Healthy Maine Partnerships, a network of 26 partnerships made up of communities, schools, hospitals and health care providers, businesses and volunteers, has worked throughout the state to reduce tobacco use, increase physical activity and improve nutrition.

One of those partnerships, Partners for Healthier Communities (PHC), serves Sanford/Springvale and 10 surrounding towns. Like its counterparts, PHC has helped Maine people quit smoking, provided support to new parents, helped area small businesses and worksites create worksite wellness programs, and provided resources for schools to educate children and parents about the harm of substance abuse.

Now members of those partnerships — health care providers, business people, educators and public health officials — are concerned that funds from the tobacco settlement will be diverted to cover a shortfall in the Maine Department of Health and Human Services' (DHHS) budget.

Governor Paul LePage presented a proposal last month to close a $221 million state budget gap over the next 18 months, a shortfall that has been caused by a dramatic increase in Medicaid spending over the last 10 years.

The plan also proposes to take more than $29.5 million from the state's tobacco settlement account (in fiscal year 2012/2013) to help reduce the shortfall in DHHS's budget. The plan would reduce funding for Healthy Maine Partnerships by about 88 percent, according to Sarah Roberts, the director of Partners for Healthier Communities.

The proposal would drastically cut programs that have made a difference in the health of people throughout the state, Roberts said. Several organizations in York County will feel the impact. "It will cause a ripple effect through the community," she said.

"This short-sighted proposal takes Maine in the wrong direction," said Gordon Smith, vice president of the Maine Medical Association. Smith was quoted in a news release from the Maine Public Health Association.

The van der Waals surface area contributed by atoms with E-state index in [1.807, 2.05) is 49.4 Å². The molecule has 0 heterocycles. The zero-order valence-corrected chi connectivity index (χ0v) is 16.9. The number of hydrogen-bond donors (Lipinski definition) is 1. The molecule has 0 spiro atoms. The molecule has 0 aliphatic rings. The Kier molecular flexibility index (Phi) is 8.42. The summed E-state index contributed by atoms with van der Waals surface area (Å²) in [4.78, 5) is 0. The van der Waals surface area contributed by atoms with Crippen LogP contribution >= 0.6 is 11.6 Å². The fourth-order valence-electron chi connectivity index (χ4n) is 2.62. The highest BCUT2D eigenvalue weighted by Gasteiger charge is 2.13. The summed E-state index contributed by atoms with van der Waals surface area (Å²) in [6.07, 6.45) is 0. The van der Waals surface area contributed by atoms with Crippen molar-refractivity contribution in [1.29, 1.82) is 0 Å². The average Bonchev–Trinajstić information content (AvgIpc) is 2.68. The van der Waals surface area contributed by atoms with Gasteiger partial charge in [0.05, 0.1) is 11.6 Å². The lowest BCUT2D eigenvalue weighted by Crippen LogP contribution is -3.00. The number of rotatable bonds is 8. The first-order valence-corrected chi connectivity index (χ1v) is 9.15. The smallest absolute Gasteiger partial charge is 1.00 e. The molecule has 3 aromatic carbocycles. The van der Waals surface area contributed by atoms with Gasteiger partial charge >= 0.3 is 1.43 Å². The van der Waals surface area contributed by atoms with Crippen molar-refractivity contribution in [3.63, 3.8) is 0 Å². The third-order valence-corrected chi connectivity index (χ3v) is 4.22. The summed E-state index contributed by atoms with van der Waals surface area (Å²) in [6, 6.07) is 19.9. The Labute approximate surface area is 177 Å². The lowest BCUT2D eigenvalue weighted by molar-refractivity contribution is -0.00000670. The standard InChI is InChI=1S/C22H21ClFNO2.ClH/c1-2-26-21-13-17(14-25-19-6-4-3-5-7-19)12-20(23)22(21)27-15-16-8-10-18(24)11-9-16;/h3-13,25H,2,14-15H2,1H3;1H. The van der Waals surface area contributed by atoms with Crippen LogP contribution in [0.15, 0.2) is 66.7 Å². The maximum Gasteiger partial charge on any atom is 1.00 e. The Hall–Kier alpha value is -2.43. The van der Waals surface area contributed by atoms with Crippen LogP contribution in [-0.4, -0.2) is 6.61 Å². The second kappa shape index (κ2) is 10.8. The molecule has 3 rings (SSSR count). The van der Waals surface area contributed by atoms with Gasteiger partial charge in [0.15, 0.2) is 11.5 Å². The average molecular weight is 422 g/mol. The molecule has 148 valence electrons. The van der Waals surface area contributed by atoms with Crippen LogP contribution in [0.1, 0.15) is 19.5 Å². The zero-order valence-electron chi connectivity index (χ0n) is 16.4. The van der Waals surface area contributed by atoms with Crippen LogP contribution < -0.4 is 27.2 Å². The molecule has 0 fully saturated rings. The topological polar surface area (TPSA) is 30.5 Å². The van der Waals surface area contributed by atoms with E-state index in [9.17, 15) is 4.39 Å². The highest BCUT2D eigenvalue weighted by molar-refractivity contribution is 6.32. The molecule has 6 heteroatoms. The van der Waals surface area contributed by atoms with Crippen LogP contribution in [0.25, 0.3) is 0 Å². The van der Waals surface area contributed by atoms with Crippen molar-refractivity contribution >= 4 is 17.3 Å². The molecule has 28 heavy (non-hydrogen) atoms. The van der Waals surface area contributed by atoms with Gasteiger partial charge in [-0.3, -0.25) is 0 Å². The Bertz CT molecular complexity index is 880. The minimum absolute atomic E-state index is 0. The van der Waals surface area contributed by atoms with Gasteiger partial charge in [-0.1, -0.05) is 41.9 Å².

PHC attracts $348,851 in money and resources annually to the local community, Roberts said. The amount includes funds from grants "that would be impossible to leverage without the Healthy Maine Partnership structure," she stated in a letter last month.

The Fund for a Healthy Maine, as well as grants awarded to PHC, support 15 positions at Goodall Hospital, three through PHC and 12 positions through Maine Families of York County. The fund also supports a fulltime school health coordinator at RSU 57, which includes the towns of Alfred, Limerick, Lyman, Newfield, Shapleigh and Waterboro.


Anonymous said...

I tried the patches but they would'nt stay lit.

Anonymous said...

Inmates lighting up with the patch

Apr 5 2005

CALGARY - Prisoners at the Calgary Correctional Centre, no longer allowed to smoke in custody, are finding nicotine patches helpful - when they smoke them.

But because lighters and matches are not allowed, inmates are resorting to jamming a wire into an electrical outlet and using the resulting hot tip to light their smokes.

"One way or another, people are going to smoke," Rob Handleman, who served three months in Spy Hill for a traffic offence, said.

Handleman said with the six-month-old smoking ban in effect, prisoners have discovered they can scrape the nicotine from a patch and roll it with dried tea.

Dan MacLennan, president of the Alberta U nion of Provincial Employees, says his members have safety concerns about the make-shift cigarettes being lit from wires and electrical outlets.

"That spark can go right through to your lips, so there are some very dangerous ways, which have led to some shorting out of electrical panels and such," MacLennan said.



harleyrider keep on fightin! yeehaww